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Biogenics Research Institute
Other Respiratory Tract Disorders
Hypersensitivity Pneumonitis
Idiopathic Intersitial Lung Disease

Laboratory Findings

Blood and serological testing have been markedly under utilized and understated in evaluations of individual patients and in the published series in the recent past. Blood tests including white blood counts and differential, non-specific inflammatory markers including sedimentation rate, C-reactive protein, Rheumatoid factor, and antinuclear antibodies, serological tests of serum precipitins, serum immunoglobulins levels, and total serum IgE, and environmental tests of microscopic examination of swabs and air cultures have been objective data that has proven critical in the recognition of organic antigens as the cause of these disorders. These data also provide objective measurements that respond within a time frame that allows for avoidance-challenge procedures to become practical methods of diagnosis and evidence of the effectiveness of remediation.


WBC: The white blood count may be elevated, particularly in the acute presentations. This objective measurement may change within a 4 hour time period during environmental (natural) and specific challenges. An increase of >2,500 cells/cmm is considered a positive response during these challenge procedures.


Differential: The most significant cells of the differential include the eosinophils and neutrophils when elevated. Neutrophils may increase rapidly during challenge procedures. Eosinophils, likewise, may change rapidly, but are more reliable cellular markers for long-term monitoring of stability of the disorder after remediation.


Sedimentation Rate: This acute acute phase reactant is one of the more commonly elevated nonspecific inflammatory markers. Levels may be above 100 mm/hr by the Westergren method. This measurement may rise or fall dramatically within a one week period becoming a very sensitive tests during challenge procedures.


C-reactive Protein: This test is equally as important as an acute phase reactor as the sedimentation rate in these disorders. The C-reactive protein measured by a quantitative method may change by 20 fold during avoidance-challenge procedures.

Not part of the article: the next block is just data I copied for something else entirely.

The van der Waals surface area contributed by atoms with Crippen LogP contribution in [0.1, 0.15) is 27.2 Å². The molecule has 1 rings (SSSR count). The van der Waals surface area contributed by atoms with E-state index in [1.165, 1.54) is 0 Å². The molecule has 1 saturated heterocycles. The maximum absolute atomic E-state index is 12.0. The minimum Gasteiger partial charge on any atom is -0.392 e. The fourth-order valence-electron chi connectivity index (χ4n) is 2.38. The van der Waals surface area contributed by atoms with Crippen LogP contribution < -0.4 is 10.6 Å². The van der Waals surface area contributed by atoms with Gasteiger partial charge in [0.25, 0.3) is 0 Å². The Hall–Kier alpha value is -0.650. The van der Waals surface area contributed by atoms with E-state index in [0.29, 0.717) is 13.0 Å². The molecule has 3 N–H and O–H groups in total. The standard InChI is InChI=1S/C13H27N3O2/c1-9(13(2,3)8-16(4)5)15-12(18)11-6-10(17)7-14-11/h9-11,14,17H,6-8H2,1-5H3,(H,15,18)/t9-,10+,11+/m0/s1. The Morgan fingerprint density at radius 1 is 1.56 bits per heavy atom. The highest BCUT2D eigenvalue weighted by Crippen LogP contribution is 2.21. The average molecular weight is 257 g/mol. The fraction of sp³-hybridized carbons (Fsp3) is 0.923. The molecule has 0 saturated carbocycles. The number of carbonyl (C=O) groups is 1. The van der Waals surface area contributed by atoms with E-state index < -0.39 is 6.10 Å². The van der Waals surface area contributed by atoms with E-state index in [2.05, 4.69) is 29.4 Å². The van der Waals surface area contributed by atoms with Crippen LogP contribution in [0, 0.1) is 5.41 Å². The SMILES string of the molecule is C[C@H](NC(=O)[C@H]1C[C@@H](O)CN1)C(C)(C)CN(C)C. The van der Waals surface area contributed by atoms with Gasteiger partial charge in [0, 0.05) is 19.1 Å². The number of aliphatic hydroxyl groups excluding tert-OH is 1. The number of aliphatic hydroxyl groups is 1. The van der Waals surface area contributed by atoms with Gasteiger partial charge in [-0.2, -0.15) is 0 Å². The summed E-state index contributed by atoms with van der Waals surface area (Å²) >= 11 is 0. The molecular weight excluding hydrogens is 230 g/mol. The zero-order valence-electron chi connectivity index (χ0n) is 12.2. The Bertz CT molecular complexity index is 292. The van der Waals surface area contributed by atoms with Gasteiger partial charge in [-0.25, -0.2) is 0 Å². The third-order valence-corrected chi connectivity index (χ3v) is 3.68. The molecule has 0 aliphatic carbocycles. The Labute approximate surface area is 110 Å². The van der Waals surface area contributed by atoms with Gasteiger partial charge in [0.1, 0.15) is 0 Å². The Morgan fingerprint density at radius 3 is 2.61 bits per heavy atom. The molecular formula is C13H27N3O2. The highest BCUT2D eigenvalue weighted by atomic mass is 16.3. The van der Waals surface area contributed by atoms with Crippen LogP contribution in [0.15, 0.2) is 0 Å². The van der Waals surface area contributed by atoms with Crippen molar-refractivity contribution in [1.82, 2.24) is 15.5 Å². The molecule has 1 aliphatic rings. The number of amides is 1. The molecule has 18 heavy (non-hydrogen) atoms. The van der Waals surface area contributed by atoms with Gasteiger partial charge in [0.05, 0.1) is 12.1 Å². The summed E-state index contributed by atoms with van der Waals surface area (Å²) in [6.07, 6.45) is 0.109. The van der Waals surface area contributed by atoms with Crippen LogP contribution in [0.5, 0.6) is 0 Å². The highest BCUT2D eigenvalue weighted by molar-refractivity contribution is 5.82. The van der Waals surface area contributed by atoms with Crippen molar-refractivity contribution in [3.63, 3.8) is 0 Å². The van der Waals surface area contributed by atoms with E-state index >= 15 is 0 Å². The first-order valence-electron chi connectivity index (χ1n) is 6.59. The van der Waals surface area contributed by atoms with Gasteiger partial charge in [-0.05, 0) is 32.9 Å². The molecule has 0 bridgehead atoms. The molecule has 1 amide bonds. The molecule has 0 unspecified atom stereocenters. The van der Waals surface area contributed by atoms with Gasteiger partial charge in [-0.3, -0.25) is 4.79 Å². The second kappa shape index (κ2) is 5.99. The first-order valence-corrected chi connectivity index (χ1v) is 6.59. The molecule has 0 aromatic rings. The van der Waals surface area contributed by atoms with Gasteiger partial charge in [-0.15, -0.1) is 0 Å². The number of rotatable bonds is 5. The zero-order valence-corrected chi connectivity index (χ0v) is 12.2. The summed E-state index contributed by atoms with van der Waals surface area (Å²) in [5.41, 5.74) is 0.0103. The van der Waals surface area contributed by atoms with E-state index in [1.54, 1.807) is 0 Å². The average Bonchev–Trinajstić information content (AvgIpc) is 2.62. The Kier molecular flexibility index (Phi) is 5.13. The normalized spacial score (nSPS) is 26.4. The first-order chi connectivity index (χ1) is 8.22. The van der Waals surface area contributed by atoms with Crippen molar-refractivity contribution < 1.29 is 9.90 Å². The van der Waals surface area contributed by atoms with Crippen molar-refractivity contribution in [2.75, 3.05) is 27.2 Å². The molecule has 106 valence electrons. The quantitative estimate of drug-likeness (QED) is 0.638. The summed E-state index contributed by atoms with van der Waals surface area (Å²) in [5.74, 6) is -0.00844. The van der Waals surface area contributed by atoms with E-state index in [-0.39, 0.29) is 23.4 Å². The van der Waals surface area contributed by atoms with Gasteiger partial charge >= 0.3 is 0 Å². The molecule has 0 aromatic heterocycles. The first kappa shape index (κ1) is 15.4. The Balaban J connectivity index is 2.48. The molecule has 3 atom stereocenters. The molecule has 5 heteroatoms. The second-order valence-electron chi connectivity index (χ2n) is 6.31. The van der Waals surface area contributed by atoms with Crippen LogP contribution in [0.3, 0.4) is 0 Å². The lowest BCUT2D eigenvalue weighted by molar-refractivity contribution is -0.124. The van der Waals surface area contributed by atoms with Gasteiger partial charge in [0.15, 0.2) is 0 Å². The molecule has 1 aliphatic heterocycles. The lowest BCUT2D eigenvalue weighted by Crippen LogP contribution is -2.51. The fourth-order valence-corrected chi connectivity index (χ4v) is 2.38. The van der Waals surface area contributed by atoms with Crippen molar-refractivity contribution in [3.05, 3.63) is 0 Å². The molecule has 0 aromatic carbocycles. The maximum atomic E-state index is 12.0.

Rheumatoid Factor: This test may be positive in patients with interstitial lung disease without an association with an autoimmune disorder. Quantitative measurements may also become a reliable monitoring marker over long-term follow-up as a slow phase reactor. It does not change in a time frame that allows for usefulness during challenge procedures.


Antinuclear Antibody: This test is positive in low titers in many patients without a clinical pattern suggestive of an autoimmune process. It may remain positive over months to years after remediation and is not useful in monitoring. High titers of this tests suggests an underlying autoimmune disorder and may require further testing for a definitive diagnosis.


Total IgE: In our series, this antibody was elevated more commonly than any other. Some were elevated to hyper-IgE levels of >5000 IU/ml. This antibody when elevated should be viewed as a slow-phase reactor that may chance over weeks to months. It may be useful in long-term monitoring of progression or non-progression of interstitial lung disease.


Total Serum Immunoglobulin levels: Some of these tests including IgG, IgM, and IgA may be elevated, particularly , in patients with positive serum precipitins. These tests may gradually fall and can be helpful in the long term monitoring of an interstitial lung disease.


Serum Precipitins: These tests measure specific reactivity through the antibody systems to high levels of inhaled microbes. These tests may be positive in individuals exposed but not yet exhibiting evidence of disease, thereby, creating a controversy as to their value in diagnosis of cause. Patients that have an interstitial lung disease with positive serum precipitins usually respond to a direct antigen challenge.


Microscopic Examination of Swabs: Swabs taken from any sources can be microscopically examined to determine if the specimen is simply amorphous dust or sheets of mold spores. If there is doubt, a culture may be needed to decide. These swabs are best utilized to culture and identify a mold. It has no usefulness in a quantitative fashion.


Gravity Air Cultures: This technique must be done under controlled conditions to have any validity. This measures the level of viable (living), aerosolized (airborne) microbes (mold and bacteria) that is in the air in the home at the time of the test. This test may also be utilized to identify specific types of mold in the home. This test can be done serially, after remediation, to monitor levels of microbes.